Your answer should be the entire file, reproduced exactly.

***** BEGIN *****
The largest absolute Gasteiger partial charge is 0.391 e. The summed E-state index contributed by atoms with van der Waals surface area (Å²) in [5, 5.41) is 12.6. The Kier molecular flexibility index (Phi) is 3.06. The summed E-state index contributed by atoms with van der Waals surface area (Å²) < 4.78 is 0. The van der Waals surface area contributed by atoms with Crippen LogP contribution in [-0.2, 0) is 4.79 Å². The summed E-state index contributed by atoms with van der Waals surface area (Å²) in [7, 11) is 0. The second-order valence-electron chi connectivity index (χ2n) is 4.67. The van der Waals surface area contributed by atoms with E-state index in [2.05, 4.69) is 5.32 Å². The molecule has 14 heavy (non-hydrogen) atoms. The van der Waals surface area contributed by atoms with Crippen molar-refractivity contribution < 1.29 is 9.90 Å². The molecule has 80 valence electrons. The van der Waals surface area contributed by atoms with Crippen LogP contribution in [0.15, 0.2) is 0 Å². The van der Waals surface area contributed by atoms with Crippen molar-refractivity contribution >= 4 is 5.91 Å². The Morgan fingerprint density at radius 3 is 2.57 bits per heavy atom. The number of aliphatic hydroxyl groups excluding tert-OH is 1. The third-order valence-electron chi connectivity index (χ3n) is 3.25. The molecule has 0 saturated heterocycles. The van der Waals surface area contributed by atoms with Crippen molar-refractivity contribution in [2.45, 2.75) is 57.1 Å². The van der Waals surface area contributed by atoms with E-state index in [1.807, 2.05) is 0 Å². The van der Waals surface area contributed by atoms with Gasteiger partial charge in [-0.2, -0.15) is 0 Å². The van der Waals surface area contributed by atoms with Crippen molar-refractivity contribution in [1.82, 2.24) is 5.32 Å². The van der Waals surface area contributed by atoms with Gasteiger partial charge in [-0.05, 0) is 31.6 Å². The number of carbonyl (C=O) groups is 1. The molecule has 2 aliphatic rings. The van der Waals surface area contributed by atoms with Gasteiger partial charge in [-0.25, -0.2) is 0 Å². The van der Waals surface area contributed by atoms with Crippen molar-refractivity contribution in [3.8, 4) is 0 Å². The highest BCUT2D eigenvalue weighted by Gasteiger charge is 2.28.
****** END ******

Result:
The largest absolute Gasteiger partial charge is 0.391 e. The summed E-state index contributed by atoms with van der Waals surface area (Å²) in [5, 5.41) is 12.6. The Kier molecular flexibility index (Phi) is 3.06. The summed E-state index contributed by atoms with van der Waals surface area (Å²) < 4.78 is 0. The van der Waals surface area contributed by atoms with Crippen LogP contribution in [-0.2, 0) is 4.79 Å². The summed E-state index contributed by atoms with van der Waals surface area (Å²) in [7, 11) is 0. The second-order valence-electron chi connectivity index (χ2n) is 4.67. The van der Waals surface area contributed by atoms with E-state index in [2.05, 4.69) is 5.32 Å². The molecule has 14 heavy (non-hydrogen) atoms. The van der Waals surface area contributed by atoms with Crippen molar-refractivity contribution < 1.29 is 9.90 Å². The molecule has 80 valence electrons. The van der Waals surface area contributed by atoms with Crippen LogP contribution in [0.15, 0.2) is 0 Å². The van der Waals surface area contributed by atoms with Crippen molar-refractivity contribution >= 4 is 5.91 Å². The Morgan fingerprint density at radius 3 is 2.57 bits per heavy atom. The number of aliphatic hydroxyl groups excluding tert-OH is 1. The third-order valence-electron chi connectivity index (χ3n) is 3.25. The molecule has 0 saturated heterocycles. The van der Waals surface area contributed by atoms with Crippen molar-refractivity contribution in [2.45, 2.75) is 57.1 Å². The van der Waals surface area contributed by atoms with E-state index in [1.807, 2.05) is 0 Å². The van der Waals surface area contributed by atoms with Gasteiger partial charge in [-0.2, -0.15) is 0 Å². The van der Waals surface area contributed by atoms with Crippen molar-refractivity contribution in [1.82, 2.24) is 5.32 Å². The van der Waals surface area contributed by atoms with Gasteiger partial charge in [-0.05, 0) is 31.6 Å². The number of carbonyl (C=O) groups is 1. The molecule has 2 aliphatic rings. The van der Waals surface area contributed by atoms with Gasteiger partial charge in [-0.25, -0.2) is 0 Å². The van der Waals surface area contributed by atoms with Crippen molar-refractivity contribution in [3.8, 4) is 0 Å². The highest BCUT2D eigenvalue weighted by Gasteiger charge is 2.28.